9/11: Former Edmonds Firefighter Recalls Ground Zero Rescue Work

Before that fateful day, Andy Speier was a firefighter at the midtown Manhattan fire station that lost 15 members.

That morning, Sept. 11, Edmonds firefighter Andy Speier listened and watched coverage of the attacks on America and knew he had to return home.

The native New Yorker didn’t know it during the first few hours of the carnage at the World Trade Center, but he would soon learn how personal the events would become: Fifteen firefighters from his former station, Engine 54, Ladder 4, of the 9th Battalion in midtown Manhattan, would perish that day. Most fire stations in Manhattan lost firefighters on 9/11, but Speier’s old station was the hardest hit.

In all, 342 firefighters died in New York.

“Every firefighter in the battalion was killed, and some of the off-duty guys were killed as well,” said Speier, who retired from in April and lives in Seattle’s Phinney Ridge neighborhood.

Speier approached the chief of the Edmonds Fire Department, Tom Tomberg, who assured him he’d let him do what he felt he had to. (Edmonds is now served by Snohomish County Fire District 1.) Speier was on the first plane out of Seattle after the Federal Aviation Administration flight ban ended after three days.

“I was wearing my New York City fireman uniform and had my gear in my arms,” Speier said. “A gentleman in line said he wanted to give his seat on the plane, but the attendant said he wasn’t allowed to.”

When he arrived in New York, a hotel around the corner from his old firehouse offered him a free room. “I had a place to leave my stuff, take a shower and lay on the bed for an hour or two, but I really couldn’t sleep.”

Speier sifted through rubble at ground zero for a week, cutting through debris holes and steel. He worked at night, paying his respects to various firehouses during the day.

“I would get on a city bus that would pick firefighters up around Manhattan and take us down to ground zero. There was hundreds and hundreds of people on the street cheering. By the time I got to the site, it was just about dark. But there were a tremendous amount of lights set up for diggers, so it looked like daytime. There were the great big pieces of steel. When you saw them next to a person, you realized how big they are. And with all the fire and smoke, it was quite a horrific sight.”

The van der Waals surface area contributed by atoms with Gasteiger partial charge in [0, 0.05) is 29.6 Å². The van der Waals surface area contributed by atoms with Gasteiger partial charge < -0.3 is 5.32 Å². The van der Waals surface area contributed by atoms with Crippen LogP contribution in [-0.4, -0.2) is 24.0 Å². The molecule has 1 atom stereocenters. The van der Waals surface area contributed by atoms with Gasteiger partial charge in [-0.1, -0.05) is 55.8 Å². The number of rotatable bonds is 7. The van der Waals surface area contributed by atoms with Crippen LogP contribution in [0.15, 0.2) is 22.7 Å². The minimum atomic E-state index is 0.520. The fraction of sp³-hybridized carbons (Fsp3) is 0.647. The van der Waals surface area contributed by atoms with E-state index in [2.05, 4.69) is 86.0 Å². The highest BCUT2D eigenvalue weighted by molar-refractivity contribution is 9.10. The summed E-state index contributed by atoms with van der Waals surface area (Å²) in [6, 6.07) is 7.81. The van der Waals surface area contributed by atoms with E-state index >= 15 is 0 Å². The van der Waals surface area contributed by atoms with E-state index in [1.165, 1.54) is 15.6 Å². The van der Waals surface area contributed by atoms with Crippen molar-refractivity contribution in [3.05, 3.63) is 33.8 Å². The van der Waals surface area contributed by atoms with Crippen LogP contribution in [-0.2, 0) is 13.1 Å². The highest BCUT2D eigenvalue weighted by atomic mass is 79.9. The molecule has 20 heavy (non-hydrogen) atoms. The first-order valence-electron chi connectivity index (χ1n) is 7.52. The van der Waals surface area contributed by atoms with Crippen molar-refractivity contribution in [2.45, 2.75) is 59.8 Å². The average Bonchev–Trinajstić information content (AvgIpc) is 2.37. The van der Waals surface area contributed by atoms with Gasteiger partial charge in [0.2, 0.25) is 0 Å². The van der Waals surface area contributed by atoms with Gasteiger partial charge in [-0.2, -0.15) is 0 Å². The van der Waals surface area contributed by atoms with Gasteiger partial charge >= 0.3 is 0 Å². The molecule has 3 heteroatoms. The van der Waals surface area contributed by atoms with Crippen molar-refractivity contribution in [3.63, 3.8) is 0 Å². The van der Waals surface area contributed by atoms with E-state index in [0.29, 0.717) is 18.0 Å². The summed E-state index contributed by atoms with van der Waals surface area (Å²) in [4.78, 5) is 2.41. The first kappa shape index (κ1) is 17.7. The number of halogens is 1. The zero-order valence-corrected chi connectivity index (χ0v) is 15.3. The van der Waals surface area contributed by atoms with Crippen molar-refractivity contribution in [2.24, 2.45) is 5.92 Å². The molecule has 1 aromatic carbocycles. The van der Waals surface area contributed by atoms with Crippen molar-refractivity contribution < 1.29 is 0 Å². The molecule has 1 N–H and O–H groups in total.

If anyone was prepared for the grim task ahead at ground zero, it was Speier. He was then, and always has been, wedded to rescue and the great outdoors. It was while leading bicycle trips from New York to the West Coast in the 1970s that he discovered the Pacific Northwest, eventually enrolling at Evergreen State College in Olympia. Speier, a student firefighter back East, took a job working part time for the fire department covering the college and after a while was working for the department full time.

Speier then went on to work for the Kent Fire Department before returning to New York, to the famous Hell’s Kitchen firehouse on 48th Street and Eighth Avenue. After six years, ending in 1991, Speier moved back to the Pacific Northwest for a job with the Edmonds Fire Department. When he retired this year at age 54, he had obtained the position of captain at Snohomish Fire District 1’s Station 18 in Brier.

Speier now runs a nonprofit rescue training company, the Peak Rescue Institute, is a partner in Spec Rescue International and teaches at South Puget Sound Community College in Olympia. He also volunteers as special operations battalion chief for the McLane-Black Lake Fire Department in Olympia, where he is a member of its special operations rescue team.

Speier is also a technical editor for FireRescue magazine, where he related his experiences at ground zero for the August 2011 issue.

Speier's rescue skills were to be on display on the morning of Sept. 11, 2001. He was supposed to be teaching a building-collapse class for rescue technicians in Machias, just southwest of Lake Stevens.

“I was driving across 45th in Wallingford to get to I-5, and I heard on the radio that a plane had crashed into the World Trade Center,” Speier recalls. “As I listened, it sounded more and more like a major plane, a major catastrophe. By the time I got up to Machias and turned the TV on, I’m thinking, this isn’t the World Trade Center. That’s the Pentagon. Multiple things were going on.

“Class hadn’t started when the first tower came down. I thought, holy shit, hundreds of firemen just got killed. We canceled class for the day and started sending guys home to their fire departments.”

Today, on Sept. 11, 2011, Speier, will be far from New York, although the thought did cross his mind to attend 10th anniversary events. Instead, he’s on an eight-day bicycle trip in Oregon with his wife.

Before he finished his interview, Speier had one last thing to say: “Other media called me up about a month ago, and I said I would meet with them. But I backed out. I just couldn’t do it. Some days I can talk about it, some days I cannot. So you caught me on a good day, I suppose.”

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